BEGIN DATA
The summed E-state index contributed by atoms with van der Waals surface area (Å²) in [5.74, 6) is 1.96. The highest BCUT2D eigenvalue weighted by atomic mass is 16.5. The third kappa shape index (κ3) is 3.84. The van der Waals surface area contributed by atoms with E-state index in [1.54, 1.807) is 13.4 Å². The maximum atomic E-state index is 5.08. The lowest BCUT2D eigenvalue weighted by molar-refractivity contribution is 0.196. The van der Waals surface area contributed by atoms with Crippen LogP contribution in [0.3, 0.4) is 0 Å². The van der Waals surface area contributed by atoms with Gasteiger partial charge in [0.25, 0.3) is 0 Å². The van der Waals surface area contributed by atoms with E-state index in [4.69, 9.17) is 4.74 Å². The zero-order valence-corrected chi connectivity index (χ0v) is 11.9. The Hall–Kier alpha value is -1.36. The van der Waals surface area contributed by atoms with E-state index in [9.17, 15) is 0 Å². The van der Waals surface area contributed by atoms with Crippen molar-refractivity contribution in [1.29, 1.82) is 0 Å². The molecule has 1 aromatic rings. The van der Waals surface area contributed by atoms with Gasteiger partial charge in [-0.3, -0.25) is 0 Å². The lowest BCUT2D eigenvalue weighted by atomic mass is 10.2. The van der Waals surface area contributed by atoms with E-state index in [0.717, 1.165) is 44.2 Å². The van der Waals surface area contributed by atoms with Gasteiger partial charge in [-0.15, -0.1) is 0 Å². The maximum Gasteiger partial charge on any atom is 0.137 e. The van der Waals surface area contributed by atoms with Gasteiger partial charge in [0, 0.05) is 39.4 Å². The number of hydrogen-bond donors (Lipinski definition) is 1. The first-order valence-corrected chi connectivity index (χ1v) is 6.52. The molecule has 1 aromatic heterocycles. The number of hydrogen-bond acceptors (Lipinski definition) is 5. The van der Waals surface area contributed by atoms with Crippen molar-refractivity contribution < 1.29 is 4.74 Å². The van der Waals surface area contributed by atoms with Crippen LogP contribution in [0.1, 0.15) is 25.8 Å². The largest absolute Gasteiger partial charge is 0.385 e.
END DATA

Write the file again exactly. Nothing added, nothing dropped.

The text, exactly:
The summed E-state index contributed by atoms with van der Waals surface area (Å²) in [5.74, 6) is 1.96. The highest BCUT2D eigenvalue weighted by atomic mass is 16.5. The third kappa shape index (κ3) is 3.84. The van der Waals surface area contributed by atoms with E-state index in [1.54, 1.807) is 13.4 Å². The maximum atomic E-state index is 5.08. The lowest BCUT2D eigenvalue weighted by molar-refractivity contribution is 0.196. The van der Waals surface area contributed by atoms with Crippen LogP contribution in [0.3, 0.4) is 0 Å². The van der Waals surface area contributed by atoms with Gasteiger partial charge in [0.25, 0.3) is 0 Å². The van der Waals surface area contributed by atoms with E-state index in [4.69, 9.17) is 4.74 Å². The zero-order valence-corrected chi connectivity index (χ0v) is 11.9. The Hall–Kier alpha value is -1.36. The van der Waals surface area contributed by atoms with E-state index in [9.17, 15) is 0 Å². The van der Waals surface area contributed by atoms with Crippen molar-refractivity contribution in [1.29, 1.82) is 0 Å². The molecule has 1 aromatic rings. The van der Waals surface area contributed by atoms with Gasteiger partial charge in [-0.3, -0.25) is 0 Å². The lowest BCUT2D eigenvalue weighted by atomic mass is 10.2. The van der Waals surface area contributed by atoms with E-state index in [0.717, 1.165) is 44.2 Å². The van der Waals surface area contributed by atoms with Gasteiger partial charge in [-0.15, -0.1) is 0 Å². The maximum Gasteiger partial charge on any atom is 0.137 e. The van der Waals surface area contributed by atoms with Gasteiger partial charge in [0, 0.05) is 39.4 Å². The number of hydrogen-bond donors (Lipinski definition) is 1. The first-order valence-corrected chi connectivity index (χ1v) is 6.52. The molecule has 1 aromatic heterocycles. The number of hydrogen-bond acceptors (Lipinski definition) is 5. The van der Waals surface area contributed by atoms with Crippen molar-refractivity contribution < 1.29 is 4.74 Å². The van der Waals surface area contributed by atoms with Crippen LogP contribution in [0.1, 0.15) is 25.8 Å². The largest absolute Gasteiger partial charge is 0.385 e.